Like most publishers, we feared for our intellectual-property rights on the Internet. The ease of making exact copies and broadcasting them widely had us sweating. However, I found very little copyright violation, and most of it was by people who were featured in stories who posted the article on their personal or departmental Web sites. When I contacted them to tell them, gently, that they needed to get our permission to post the articles, they quickly took do wn the article until permission came through. (The Chronicle gives non-profit institutions free permission to make reasonable numbers of copies; for-profit companies are asked to pay a small fee.)

  • Advertising.

    While I expected the Internet to be a great vehicle for advertisers, I thought we would have to sell them on the idea. Instead, soon after our Gopher version was up several advertisers from the paper approached us asking to post advertising on our site. I was very pleased. "What did you have in mind?" I asked. "We don't know; you tell us," the advertisers answered. Rather than persuade our advertisers, I had to help them design their online campaigns. We had become the information-delivery experts online, even for advertising.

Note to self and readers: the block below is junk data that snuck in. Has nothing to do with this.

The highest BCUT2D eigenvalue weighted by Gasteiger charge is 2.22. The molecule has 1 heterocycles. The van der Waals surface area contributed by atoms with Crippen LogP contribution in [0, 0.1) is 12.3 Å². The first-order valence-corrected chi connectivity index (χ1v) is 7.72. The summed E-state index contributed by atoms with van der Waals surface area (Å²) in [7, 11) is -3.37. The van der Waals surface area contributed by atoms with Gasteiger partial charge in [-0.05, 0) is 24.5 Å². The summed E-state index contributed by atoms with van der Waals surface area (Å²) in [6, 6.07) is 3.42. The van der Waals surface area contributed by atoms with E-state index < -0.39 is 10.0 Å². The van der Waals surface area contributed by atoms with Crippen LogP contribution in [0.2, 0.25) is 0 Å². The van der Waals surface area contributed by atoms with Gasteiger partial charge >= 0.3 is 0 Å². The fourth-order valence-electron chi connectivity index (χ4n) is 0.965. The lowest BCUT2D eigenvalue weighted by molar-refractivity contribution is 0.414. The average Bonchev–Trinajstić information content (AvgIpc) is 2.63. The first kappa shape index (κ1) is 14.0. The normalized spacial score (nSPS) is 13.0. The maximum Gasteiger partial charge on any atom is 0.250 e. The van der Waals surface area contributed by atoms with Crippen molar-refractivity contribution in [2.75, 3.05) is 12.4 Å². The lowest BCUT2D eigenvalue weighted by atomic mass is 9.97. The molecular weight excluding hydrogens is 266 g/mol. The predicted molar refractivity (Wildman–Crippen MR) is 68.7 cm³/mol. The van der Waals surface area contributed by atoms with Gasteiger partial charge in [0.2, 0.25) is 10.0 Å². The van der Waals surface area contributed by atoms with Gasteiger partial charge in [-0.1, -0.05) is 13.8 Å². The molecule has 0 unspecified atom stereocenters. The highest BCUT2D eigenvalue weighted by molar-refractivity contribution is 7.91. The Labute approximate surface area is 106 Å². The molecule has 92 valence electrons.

• User categories.

    The Chronicle funded research at USC to help us evaluate use of the system. Using data logs, surveys, and interviews, the researcher gave us a better picture of use and interest than we might have gotten any other way. In one study he identified two distinct groups, Power Users and Information Seekers. The former were usually subscribers, and they read The Chronicle online as soon as it was posted — often before they received their paper copy. They browsed the headlines and dipped into stories of interest. And they returned to the online Chronicle during the week to search for information. The researcher identified fifty Power Users on that campus of some 30,000 students and 12,000 faculty and staff.

    Information Seekers, on the other hand, were often unfamiliar with The Chronicle and came across it in their database searches or by choosing it from the main USCInfo menu. Some never returned to it; others came back after a few weeks, and used it occasionally, usually when looking for information on a specific topic. The researcher identified about one thousand Information Seekers, a user group I had not anticipated, as they were not typical Chronicle subscribers.

  • Chronicle use.

    To my surprise, the largest group using The Chronicle on the USC network was Chronicle staffers. Reporters and editors used the system regularly, to get background for stories, to check style, and to confirm names or titles. Moreover, they appreciated the ease of use of a database 3,000 miles away; the Atex system allowed a clunky search, but few people at The Chronicle ever used it because it was so slow and awkward. That heavy Chronicle use continued and grew with the move to the Internet and the World Wide Web.

Mistakes Made

I think we missed some opportunities because of the straight-line thinking that insists The Chronicle is a newspaper, even online.